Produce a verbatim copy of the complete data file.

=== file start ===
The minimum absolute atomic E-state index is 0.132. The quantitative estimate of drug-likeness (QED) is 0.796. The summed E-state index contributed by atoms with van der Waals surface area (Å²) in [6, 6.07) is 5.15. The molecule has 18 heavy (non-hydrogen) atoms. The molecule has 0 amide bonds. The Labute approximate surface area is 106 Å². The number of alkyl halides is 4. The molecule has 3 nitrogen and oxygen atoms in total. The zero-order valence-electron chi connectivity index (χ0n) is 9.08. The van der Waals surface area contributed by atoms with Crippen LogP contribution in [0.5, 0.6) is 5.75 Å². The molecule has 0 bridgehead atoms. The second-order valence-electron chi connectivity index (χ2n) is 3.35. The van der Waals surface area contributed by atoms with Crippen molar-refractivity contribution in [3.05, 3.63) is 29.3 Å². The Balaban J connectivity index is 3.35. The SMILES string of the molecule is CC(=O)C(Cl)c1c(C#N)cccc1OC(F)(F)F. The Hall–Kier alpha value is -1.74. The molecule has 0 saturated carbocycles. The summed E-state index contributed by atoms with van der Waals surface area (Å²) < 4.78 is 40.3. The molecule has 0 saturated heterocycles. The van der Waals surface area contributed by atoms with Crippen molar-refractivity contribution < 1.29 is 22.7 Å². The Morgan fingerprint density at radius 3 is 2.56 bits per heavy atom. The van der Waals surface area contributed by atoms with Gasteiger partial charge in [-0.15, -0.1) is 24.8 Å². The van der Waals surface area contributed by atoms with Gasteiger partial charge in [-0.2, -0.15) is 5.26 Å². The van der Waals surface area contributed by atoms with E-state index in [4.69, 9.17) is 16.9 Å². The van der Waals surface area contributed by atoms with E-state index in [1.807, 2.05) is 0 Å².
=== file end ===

The minimum absolute atomic E-state index is 0.132. The quantitative estimate of drug-likeness (QED) is 0.796. The summed E-state index contributed by atoms with van der Waals surface area (Å²) in [6, 6.07) is 5.15. The molecule has 18 heavy (non-hydrogen) atoms. The molecule has 0 amide bonds. The Labute approximate surface area is 106 Å². The number of alkyl halides is 4. The molecule has 3 nitrogen and oxygen atoms in total. The zero-order valence-electron chi connectivity index (χ0n) is 9.08. The van der Waals surface area contributed by atoms with Crippen LogP contribution in [0.5, 0.6) is 5.75 Å². The molecule has 0 bridgehead atoms. The second-order valence-electron chi connectivity index (χ2n) is 3.35. The van der Waals surface area contributed by atoms with Crippen molar-refractivity contribution in [3.05, 3.63) is 29.3 Å². The Balaban J connectivity index is 3.35. The SMILES string of the molecule is CC(=O)C(Cl)c1c(C#N)cccc1OC(F)(F)F. The Hall–Kier alpha value is -1.74. The molecule has 0 saturated carbocycles. The summed E-state index contributed by atoms with van der Waals surface area (Å²) < 4.78 is 40.3. The molecule has 0 saturated heterocycles. The van der Waals surface area contributed by atoms with Crippen molar-refractivity contribution < 1.29 is 22.7 Å². The Morgan fingerprint density at radius 3 is 2.56 bits per heavy atom. The van der Waals surface area contributed by atoms with Gasteiger partial charge in [-0.15, -0.1) is 24.8 Å². The van der Waals surface area contributed by atoms with Gasteiger partial charge in [-0.2, -0.15) is 5.26 Å². The van der Waals surface area contributed by atoms with E-state index in [4.69, 9.17) is 16.9 Å². The van der Waals surface area contributed by atoms with E-state index in [1.807, 2.05) is 0 Å².